Life's most unappreciated pleasures are, undoubtedly, the gaps between things.
The table just before dinner, for instance, cutlery in place, glasses full of some cheap white wine, plates empty, napkins in their rings, a bowl of steaming pasta, the bread cut roughly in a basket, a hunk of parmesan sitting next to a cheese grater, everything intact and waiting to be consumed.
Or the break after the Laudamus Te, the reverberation of the mezzo soprano and the violin dying in the vastness of the church, the roar of the Gratias Agimus Tibi not yet started, the audience holding its breath, someone coughing in a row in the back, a few feet shuffling somewhere, the orchestra ready, the choir waiting for the signal to stand, the tension of those few seconds of anticipation: your senses still vibrating from the previous but anticipating the next is a small ecstasy.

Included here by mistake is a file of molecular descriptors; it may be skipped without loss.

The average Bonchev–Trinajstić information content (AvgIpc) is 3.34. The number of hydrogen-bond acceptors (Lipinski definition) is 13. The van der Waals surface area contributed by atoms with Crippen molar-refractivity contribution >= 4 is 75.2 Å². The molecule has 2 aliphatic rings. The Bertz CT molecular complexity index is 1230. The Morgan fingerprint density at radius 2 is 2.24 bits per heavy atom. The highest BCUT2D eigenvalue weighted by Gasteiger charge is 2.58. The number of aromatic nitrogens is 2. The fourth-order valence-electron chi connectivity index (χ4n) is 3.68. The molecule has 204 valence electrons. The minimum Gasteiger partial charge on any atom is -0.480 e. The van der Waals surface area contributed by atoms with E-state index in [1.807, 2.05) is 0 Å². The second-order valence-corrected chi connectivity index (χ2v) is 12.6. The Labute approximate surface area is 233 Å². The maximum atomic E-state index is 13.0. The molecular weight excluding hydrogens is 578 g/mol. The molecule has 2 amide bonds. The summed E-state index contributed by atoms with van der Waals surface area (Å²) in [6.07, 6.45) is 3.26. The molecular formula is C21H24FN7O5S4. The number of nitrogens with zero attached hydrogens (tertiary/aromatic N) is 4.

Or travelling, the paradox that the journey is almost more satisfying than the destination itself, because to begin a trip is to end a trip, and the ride beforehand is instead delicious prologue with no expectations to be dashed or sorrow that the time had passed so quickly.
On the train to Västerås this morning, on my way to a day of meetings, I noticed that autumn has just licked a single bough in each of several trees, like locks of hair, turning the leaves a most vivid red. When I ride the train, I can't concentrate on anything but looking out the window, no matter how many times I've seen the same scenery pass.
Hail to the in-between; mind the gap.
The Swedish word for the day is paus. It means pause or intermission.
- by Francis S.